Influence in the EU? Officials in hot water over BIG tobacco link

in the press


europe callingThe role of big tobacco in shaping EU policies on smoking has long been suspect, with a commissioner being forced to resign two years ago and revelations about close links between retired commission officials and the industry. The UN convention on tobacco aims to “protect present and future generations from devastating health, social, environmental and economic consequences of tobacco consumption and exposure to tobacco smoke”. The ombudsman Emily O’Reilly said the convention which the EU signed, meant they should have limited their contacts with the industry and published details of any meetings they had. However, while the directorate responsible for health adhered to the rules, the rest of the commission argued it did not need to. It limited information to answering questions if asked, and if minutes had been kept.
20130529PHT10712_original“In absence of such a request or question, information is not forthcoming. Making a relevant access-to-documents request or posing a relevant MEP question, is likely to elicit the type of information sought only where such request or question is carefully worded. If no record of a meeting with a tobacco industry representative is kept (there is no requirement to keep such a record) then an access-to-documents request will be futile. Likewise, in the case of an MEP question, where no record has been kept, a full reply depends on whether the officials concerned are able to recall having had any such meetings and what was actually discussed” she said.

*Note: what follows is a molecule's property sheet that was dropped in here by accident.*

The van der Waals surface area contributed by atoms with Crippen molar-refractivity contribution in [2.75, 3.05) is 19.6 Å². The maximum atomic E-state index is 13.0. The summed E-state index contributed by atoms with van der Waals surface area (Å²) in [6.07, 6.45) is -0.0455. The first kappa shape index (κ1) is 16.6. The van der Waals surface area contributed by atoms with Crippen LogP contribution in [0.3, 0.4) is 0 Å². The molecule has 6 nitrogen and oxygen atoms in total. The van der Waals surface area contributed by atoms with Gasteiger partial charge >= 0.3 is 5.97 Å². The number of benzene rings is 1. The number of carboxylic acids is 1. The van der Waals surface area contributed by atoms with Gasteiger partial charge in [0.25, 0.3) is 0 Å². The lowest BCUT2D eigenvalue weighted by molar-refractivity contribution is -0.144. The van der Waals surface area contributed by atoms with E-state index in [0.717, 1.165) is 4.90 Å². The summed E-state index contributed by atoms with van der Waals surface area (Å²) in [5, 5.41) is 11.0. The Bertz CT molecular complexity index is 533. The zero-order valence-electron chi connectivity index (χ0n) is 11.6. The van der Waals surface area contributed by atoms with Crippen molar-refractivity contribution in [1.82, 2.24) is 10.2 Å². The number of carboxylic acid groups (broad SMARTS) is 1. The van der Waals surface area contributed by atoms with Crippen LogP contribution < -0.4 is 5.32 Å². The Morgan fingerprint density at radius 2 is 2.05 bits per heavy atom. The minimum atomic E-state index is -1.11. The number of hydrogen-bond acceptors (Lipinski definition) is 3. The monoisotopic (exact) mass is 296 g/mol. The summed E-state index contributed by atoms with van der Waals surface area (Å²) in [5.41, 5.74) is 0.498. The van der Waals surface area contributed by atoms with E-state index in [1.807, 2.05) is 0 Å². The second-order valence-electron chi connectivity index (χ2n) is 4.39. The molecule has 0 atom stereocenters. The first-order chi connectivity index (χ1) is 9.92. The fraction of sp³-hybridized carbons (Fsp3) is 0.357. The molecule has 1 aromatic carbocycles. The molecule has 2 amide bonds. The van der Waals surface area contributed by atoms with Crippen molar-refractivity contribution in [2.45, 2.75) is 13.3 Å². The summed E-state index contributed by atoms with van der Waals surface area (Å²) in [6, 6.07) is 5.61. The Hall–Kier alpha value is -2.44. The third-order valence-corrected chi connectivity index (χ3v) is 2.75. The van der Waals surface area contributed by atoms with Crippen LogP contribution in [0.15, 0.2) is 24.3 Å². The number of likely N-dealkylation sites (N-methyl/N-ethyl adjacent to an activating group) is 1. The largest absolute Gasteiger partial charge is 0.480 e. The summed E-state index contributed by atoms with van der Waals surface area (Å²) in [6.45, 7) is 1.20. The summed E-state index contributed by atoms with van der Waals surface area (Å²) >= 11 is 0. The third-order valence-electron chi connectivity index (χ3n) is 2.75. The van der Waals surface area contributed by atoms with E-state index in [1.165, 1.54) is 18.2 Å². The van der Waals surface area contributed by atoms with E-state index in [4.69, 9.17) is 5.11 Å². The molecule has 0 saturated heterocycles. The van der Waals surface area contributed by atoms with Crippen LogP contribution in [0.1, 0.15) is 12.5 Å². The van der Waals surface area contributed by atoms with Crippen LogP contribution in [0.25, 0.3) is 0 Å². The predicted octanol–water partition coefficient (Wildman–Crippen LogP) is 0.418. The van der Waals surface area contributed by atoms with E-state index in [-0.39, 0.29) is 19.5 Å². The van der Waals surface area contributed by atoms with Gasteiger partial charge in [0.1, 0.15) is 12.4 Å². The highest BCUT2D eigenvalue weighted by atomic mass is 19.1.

The ombudsman service examined commission files and staff agendas to identify possible meetings with tobacco lobbyists. They found officials from the commission’s legal service said they did not meet tobacco industry representatives, despite having met lawyers working for Philip Morris. The ombudsman said this appeared to result from a belief by those in the commission’s legal service that they did not have to register their contacts with lawyers.
“This has the effect of concealing meetings between commission staff and representatives of the tobacco industry. It also illustrated the danger of leaving it up to staff to decide whether to report a meeting and goes against the need for transparency” Read full article
View EU Commission not transparent enough about tobacco lobbying


Ann Cahill (06 October 2015) EU officials in hot water over big tobacco link [online newspaper]. Retrieved from


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